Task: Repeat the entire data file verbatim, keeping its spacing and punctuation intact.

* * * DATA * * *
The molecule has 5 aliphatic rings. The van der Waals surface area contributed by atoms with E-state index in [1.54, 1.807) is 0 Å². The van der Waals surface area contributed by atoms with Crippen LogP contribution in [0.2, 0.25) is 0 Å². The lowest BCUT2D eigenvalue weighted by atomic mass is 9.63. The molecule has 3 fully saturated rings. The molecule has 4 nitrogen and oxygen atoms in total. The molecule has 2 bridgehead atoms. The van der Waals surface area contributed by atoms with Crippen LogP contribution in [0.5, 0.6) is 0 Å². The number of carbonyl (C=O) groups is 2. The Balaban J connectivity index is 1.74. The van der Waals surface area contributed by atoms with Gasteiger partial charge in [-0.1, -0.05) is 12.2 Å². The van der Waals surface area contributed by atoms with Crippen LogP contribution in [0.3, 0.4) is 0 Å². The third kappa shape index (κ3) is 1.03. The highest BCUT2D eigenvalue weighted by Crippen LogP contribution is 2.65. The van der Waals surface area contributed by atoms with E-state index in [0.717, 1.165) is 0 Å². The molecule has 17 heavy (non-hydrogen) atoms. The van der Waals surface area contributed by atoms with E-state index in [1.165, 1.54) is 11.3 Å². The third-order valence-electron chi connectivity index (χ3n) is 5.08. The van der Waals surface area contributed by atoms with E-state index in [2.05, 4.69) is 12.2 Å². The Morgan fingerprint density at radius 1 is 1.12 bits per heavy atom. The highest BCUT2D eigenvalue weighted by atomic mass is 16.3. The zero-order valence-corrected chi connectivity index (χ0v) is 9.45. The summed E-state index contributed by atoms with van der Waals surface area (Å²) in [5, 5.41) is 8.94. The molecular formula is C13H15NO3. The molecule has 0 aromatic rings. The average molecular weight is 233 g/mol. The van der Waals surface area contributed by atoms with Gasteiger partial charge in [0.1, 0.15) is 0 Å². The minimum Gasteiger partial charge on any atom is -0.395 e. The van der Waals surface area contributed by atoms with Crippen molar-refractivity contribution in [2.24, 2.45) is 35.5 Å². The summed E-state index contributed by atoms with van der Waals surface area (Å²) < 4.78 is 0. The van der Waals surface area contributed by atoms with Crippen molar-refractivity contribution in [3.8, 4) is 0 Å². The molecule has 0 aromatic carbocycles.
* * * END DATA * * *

The molecule has 5 aliphatic rings. The van der Waals surface area contributed by atoms with E-state index in [1.54, 1.807) is 0 Å². The van der Waals surface area contributed by atoms with Crippen LogP contribution in [0.2, 0.25) is 0 Å². The lowest BCUT2D eigenvalue weighted by atomic mass is 9.63. The molecule has 3 fully saturated rings. The molecule has 4 nitrogen and oxygen atoms in total. The molecule has 2 bridgehead atoms. The van der Waals surface area contributed by atoms with Crippen LogP contribution in [0.5, 0.6) is 0 Å². The number of carbonyl (C=O) groups is 2. The Balaban J connectivity index is 1.74. The van der Waals surface area contributed by atoms with Gasteiger partial charge in [-0.1, -0.05) is 12.2 Å². The van der Waals surface area contributed by atoms with Crippen LogP contribution in [0.3, 0.4) is 0 Å². The third kappa shape index (κ3) is 1.03. The highest BCUT2D eigenvalue weighted by Crippen LogP contribution is 2.65. The van der Waals surface area contributed by atoms with E-state index in [0.717, 1.165) is 0 Å². The molecule has 17 heavy (non-hydrogen) atoms. The van der Waals surface area contributed by atoms with E-state index in [1.165, 1.54) is 11.3 Å². The third-order valence-electron chi connectivity index (χ3n) is 5.08. The van der Waals surface area contributed by atoms with E-state index in [2.05, 4.69) is 12.2 Å². The Morgan fingerprint density at radius 1 is 1.12 bits per heavy atom. The highest BCUT2D eigenvalue weighted by atomic mass is 16.3. The zero-order valence-corrected chi connectivity index (χ0v) is 9.45. The summed E-state index contributed by atoms with van der Waals surface area (Å²) in [5, 5.41) is 8.94. The molecular formula is C13H15NO3. The molecule has 0 aromatic rings. The average molecular weight is 233 g/mol. The van der Waals surface area contributed by atoms with Gasteiger partial charge in [0.1, 0.15) is 0 Å². The minimum Gasteiger partial charge on any atom is -0.395 e. The van der Waals surface area contributed by atoms with Crippen molar-refractivity contribution in [2.24, 2.45) is 35.5 Å². The summed E-state index contributed by atoms with van der Waals surface area (Å²) < 4.78 is 0. The van der Waals surface area contributed by atoms with Crippen molar-refractivity contribution in [3.8, 4) is 0 Å². The molecule has 0 aromatic carbocycles.